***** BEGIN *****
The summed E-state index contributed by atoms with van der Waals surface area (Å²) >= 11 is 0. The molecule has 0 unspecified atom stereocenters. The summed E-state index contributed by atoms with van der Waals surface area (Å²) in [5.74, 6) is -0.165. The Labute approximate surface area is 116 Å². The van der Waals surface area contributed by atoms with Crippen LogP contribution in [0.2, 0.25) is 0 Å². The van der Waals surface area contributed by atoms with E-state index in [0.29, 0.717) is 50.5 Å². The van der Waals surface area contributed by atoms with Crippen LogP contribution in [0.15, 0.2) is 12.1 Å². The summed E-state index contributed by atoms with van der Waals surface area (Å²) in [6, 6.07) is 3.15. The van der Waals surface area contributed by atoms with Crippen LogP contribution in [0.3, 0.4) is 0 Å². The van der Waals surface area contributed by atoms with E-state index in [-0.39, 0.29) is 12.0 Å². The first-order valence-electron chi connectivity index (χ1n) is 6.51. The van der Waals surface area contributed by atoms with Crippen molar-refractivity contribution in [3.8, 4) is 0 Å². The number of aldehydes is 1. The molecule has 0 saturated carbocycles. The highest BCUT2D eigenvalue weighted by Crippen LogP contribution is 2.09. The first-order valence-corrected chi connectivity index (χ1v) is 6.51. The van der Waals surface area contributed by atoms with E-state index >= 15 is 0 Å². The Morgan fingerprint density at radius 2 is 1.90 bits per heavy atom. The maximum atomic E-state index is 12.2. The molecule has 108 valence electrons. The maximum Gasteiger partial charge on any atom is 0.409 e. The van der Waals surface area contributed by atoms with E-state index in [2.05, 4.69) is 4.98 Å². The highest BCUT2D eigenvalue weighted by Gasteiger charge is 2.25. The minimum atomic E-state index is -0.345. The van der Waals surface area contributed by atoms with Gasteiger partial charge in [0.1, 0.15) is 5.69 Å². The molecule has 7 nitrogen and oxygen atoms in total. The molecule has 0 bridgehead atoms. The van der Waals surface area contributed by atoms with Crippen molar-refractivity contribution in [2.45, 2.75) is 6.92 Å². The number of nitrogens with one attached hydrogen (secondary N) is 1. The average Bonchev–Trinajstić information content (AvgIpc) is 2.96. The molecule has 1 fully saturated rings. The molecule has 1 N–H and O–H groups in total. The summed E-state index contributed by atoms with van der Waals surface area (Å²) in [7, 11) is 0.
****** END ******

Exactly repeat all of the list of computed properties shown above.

The summed E-state index contributed by atoms with van der Waals surface area (Å²) >= 11 is 0. The molecule has 0 unspecified atom stereocenters. The summed E-state index contributed by atoms with van der Waals surface area (Å²) in [5.74, 6) is -0.165. The Labute approximate surface area is 116 Å². The van der Waals surface area contributed by atoms with Crippen LogP contribution in [0.2, 0.25) is 0 Å². The van der Waals surface area contributed by atoms with E-state index in [0.29, 0.717) is 50.5 Å². The van der Waals surface area contributed by atoms with Crippen LogP contribution in [0.15, 0.2) is 12.1 Å². The summed E-state index contributed by atoms with van der Waals surface area (Å²) in [6, 6.07) is 3.15. The van der Waals surface area contributed by atoms with Crippen LogP contribution in [0.3, 0.4) is 0 Å². The van der Waals surface area contributed by atoms with E-state index in [-0.39, 0.29) is 12.0 Å². The first-order valence-electron chi connectivity index (χ1n) is 6.51. The van der Waals surface area contributed by atoms with Crippen molar-refractivity contribution in [3.8, 4) is 0 Å². The number of aldehydes is 1. The molecule has 0 saturated carbocycles. The highest BCUT2D eigenvalue weighted by Crippen LogP contribution is 2.09. The first-order valence-corrected chi connectivity index (χ1v) is 6.51. The van der Waals surface area contributed by atoms with E-state index >= 15 is 0 Å². The Morgan fingerprint density at radius 2 is 1.90 bits per heavy atom. The maximum atomic E-state index is 12.2. The molecule has 108 valence electrons. The maximum Gasteiger partial charge on any atom is 0.409 e. The van der Waals surface area contributed by atoms with E-state index in [2.05, 4.69) is 4.98 Å². The highest BCUT2D eigenvalue weighted by Gasteiger charge is 2.25. The minimum atomic E-state index is -0.345. The van der Waals surface area contributed by atoms with Gasteiger partial charge in [0.1, 0.15) is 5.69 Å². The molecule has 7 nitrogen and oxygen atoms in total. The molecule has 0 bridgehead atoms. The van der Waals surface area contributed by atoms with Crippen molar-refractivity contribution in [2.45, 2.75) is 6.92 Å². The number of nitrogens with one attached hydrogen (secondary N) is 1. The average Bonchev–Trinajstić information content (AvgIpc) is 2.96. The molecule has 1 fully saturated rings. The molecule has 1 N–H and O–H groups in total. The summed E-state index contributed by atoms with van der Waals surface area (Å²) in [7, 11) is 0.